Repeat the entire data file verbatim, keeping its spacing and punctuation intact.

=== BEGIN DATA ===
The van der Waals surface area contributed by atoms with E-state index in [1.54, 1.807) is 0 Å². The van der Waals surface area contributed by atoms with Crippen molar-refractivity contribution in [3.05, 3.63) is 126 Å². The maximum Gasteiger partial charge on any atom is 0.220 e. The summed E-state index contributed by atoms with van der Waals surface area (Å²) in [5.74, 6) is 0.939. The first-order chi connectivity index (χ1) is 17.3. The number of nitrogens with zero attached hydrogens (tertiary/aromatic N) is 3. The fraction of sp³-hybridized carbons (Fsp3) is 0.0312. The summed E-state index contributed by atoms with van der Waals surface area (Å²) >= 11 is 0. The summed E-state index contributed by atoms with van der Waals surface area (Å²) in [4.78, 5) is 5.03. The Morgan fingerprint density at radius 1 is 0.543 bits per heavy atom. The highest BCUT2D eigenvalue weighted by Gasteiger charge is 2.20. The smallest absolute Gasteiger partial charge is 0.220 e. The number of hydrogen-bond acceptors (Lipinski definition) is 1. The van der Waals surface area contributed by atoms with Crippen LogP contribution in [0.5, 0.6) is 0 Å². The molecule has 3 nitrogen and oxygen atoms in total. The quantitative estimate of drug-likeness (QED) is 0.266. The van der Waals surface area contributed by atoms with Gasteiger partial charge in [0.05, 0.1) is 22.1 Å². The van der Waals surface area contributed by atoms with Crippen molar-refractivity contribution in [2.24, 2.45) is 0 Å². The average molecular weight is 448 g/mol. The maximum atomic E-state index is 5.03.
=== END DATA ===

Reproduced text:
The van der Waals surface area contributed by atoms with E-state index in [1.54, 1.807) is 0 Å². The van der Waals surface area contributed by atoms with Crippen molar-refractivity contribution in [3.05, 3.63) is 126 Å². The maximum Gasteiger partial charge on any atom is 0.220 e. The summed E-state index contributed by atoms with van der Waals surface area (Å²) in [5.74, 6) is 0.939. The first-order chi connectivity index (χ1) is 17.3. The number of nitrogens with zero attached hydrogens (tertiary/aromatic N) is 3. The fraction of sp³-hybridized carbons (Fsp3) is 0.0312. The summed E-state index contributed by atoms with van der Waals surface area (Å²) >= 11 is 0. The summed E-state index contributed by atoms with van der Waals surface area (Å²) in [4.78, 5) is 5.03. The Morgan fingerprint density at radius 1 is 0.543 bits per heavy atom. The highest BCUT2D eigenvalue weighted by Gasteiger charge is 2.20. The smallest absolute Gasteiger partial charge is 0.220 e. The number of hydrogen-bond acceptors (Lipinski definition) is 1. The van der Waals surface area contributed by atoms with Crippen LogP contribution in [0.5, 0.6) is 0 Å². The molecule has 3 nitrogen and oxygen atoms in total. The quantitative estimate of drug-likeness (QED) is 0.266. The van der Waals surface area contributed by atoms with Gasteiger partial charge in [0.05, 0.1) is 22.1 Å². The van der Waals surface area contributed by atoms with Crippen molar-refractivity contribution in [2.24, 2.45) is 0 Å². The average molecular weight is 448 g/mol. The maximum atomic E-state index is 5.03.